Nevertheless, none of this means that “ancaps” and “total voluntaryists” are precluded from making utilitarian arguments against the state if one judges the target audience to be more receptive to that line of thinking. Indeed, it is difficult, at present, to avoid making such arguments given the manifold economic destruction that is currently being wrought in the name of slowing the spread of the virus, saving the NHS, etc. – the cumulative effect of which is likely to cause more destitution, disease and death than COVID-19. It is also difficult not to lament the general culture of hysteria and risk-averse fear-mongering that seems to have demanded the state’s draconian responses. The manner of justifying one’s own approach to the state, and to people’s rights, is a separate endeavour from deciding which tools are likely to prove the most persuasive in reducing a particular case of state interference. Just because libertarians have a fundamental hatred for the state doesn’t mean we have to play all of our cards in one hand. Indeed, most specific instances of freedom, whether its free speech, sound money, reduced warfare, lower taxes, fewer regulations and so on, can all be justified on principled and pragmatic grounds in their own right. Moreover, people might be more easily persuaded to agree with the libertarian position on some of these issues but not on others, so it is probably best to dispose of particular problems with the simplest and most effective means available rather than reciting abstract philosophical principles.3 Thus, libertarians of any guise should be armed with a coterie of arguments specific to each problem, rather than simply chanting the non-aggression principle.
That said, however, the problem with most utilitarian and minarchist arguments in favour of liberty is that they tend to focus too much on the functions of the state rather than its size and structure. Whatever can be said in favour of lower taxes, less regulation, privatisation and so on, we are well passed the point when expecting the state to roll itself back voluntarily (while leaving its formal jurisdiction and the apparatus of compulsion and coercion intact) is likely to be effective, if, indeed, it ever had a chance of being so. As David Friedman has said:
One cannot simply build any imaginable characteristics into a government; governments have their own internal dynamic. And the internal dynamic of limited governments is something with which we, to our sorrow, have a good deal of practical experience […] the logic of limited government is to grow […] the idea of a limited government that stays limited is truly Utopian.4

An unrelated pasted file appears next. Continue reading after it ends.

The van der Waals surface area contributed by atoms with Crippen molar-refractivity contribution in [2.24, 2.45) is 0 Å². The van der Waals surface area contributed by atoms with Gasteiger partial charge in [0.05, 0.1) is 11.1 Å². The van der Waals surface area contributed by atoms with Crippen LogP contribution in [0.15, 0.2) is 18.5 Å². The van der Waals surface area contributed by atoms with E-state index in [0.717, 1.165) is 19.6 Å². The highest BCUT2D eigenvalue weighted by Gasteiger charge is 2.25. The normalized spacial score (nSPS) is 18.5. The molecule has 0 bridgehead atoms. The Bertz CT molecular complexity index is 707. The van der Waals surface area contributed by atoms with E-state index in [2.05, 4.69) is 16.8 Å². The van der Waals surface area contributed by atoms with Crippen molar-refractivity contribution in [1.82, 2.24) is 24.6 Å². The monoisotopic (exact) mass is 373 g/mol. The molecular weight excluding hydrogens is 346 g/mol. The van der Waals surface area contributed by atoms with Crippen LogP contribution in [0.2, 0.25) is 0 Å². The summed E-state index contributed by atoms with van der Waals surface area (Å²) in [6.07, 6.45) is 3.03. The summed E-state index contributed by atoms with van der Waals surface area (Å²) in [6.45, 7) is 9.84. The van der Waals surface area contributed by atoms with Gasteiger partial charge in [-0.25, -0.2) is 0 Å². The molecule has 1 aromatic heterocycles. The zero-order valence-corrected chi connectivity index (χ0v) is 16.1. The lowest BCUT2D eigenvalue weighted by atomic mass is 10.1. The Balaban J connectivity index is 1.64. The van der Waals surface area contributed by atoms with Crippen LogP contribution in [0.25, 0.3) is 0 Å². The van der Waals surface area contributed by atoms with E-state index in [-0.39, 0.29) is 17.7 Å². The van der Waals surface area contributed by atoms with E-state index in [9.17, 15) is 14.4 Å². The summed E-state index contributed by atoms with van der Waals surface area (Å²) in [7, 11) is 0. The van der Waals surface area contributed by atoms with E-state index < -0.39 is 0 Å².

We have gone too far down, and too many people are invested in, the path of rampant inflationism, welfare statism and social democratic redistributionism to the extent that these things now define the system itself. Regardless, therefore, of one’s philosophical foundations for liberty, it is likely that libertarians of all stripes will need to unite in finding more radical ways to nullify this insidious “internal dynamic” of the state towards perpetual growth. Unfortunately, it is now almost certain that people will have to endure a rude awakening before they are prepared to listen.
1I would add also that libertarians are under no compulsion to deny that certain forms of ostensibly non-aggressive behaviour or peaceful social organisation are likely to be inimical to the sustenance of liberty in the long run, at least in certain contexts where the behaviour may counter the prevailing customary and cultural environment. Thus, a strategy for promoting liberty may justifiably exclude accommodation for such behaviour.
2Antony Flew, The Philosophy of Freedom, Journal of Libertarian Studies, Vol. IX No.1 (Winter 1989), 69-80 at 79.
3As a case in point, it is sometimes enough to point out that the current lockdown and ‘social distancing’ measures were introduced so as to prevent hospital capacity from being overwhelmed by a surge of infected patients; they were not intended to provide a long term solution for managing the infection. Now that hospital capacity has been demonstrated as ample, the original purpose of the lockdown has been fulfilled, and so it should be lifted.
4David Friedman, The Machinery of Freedom: Guide to a Radical Capitalism, New York: Harper and Row (1973), 200-1.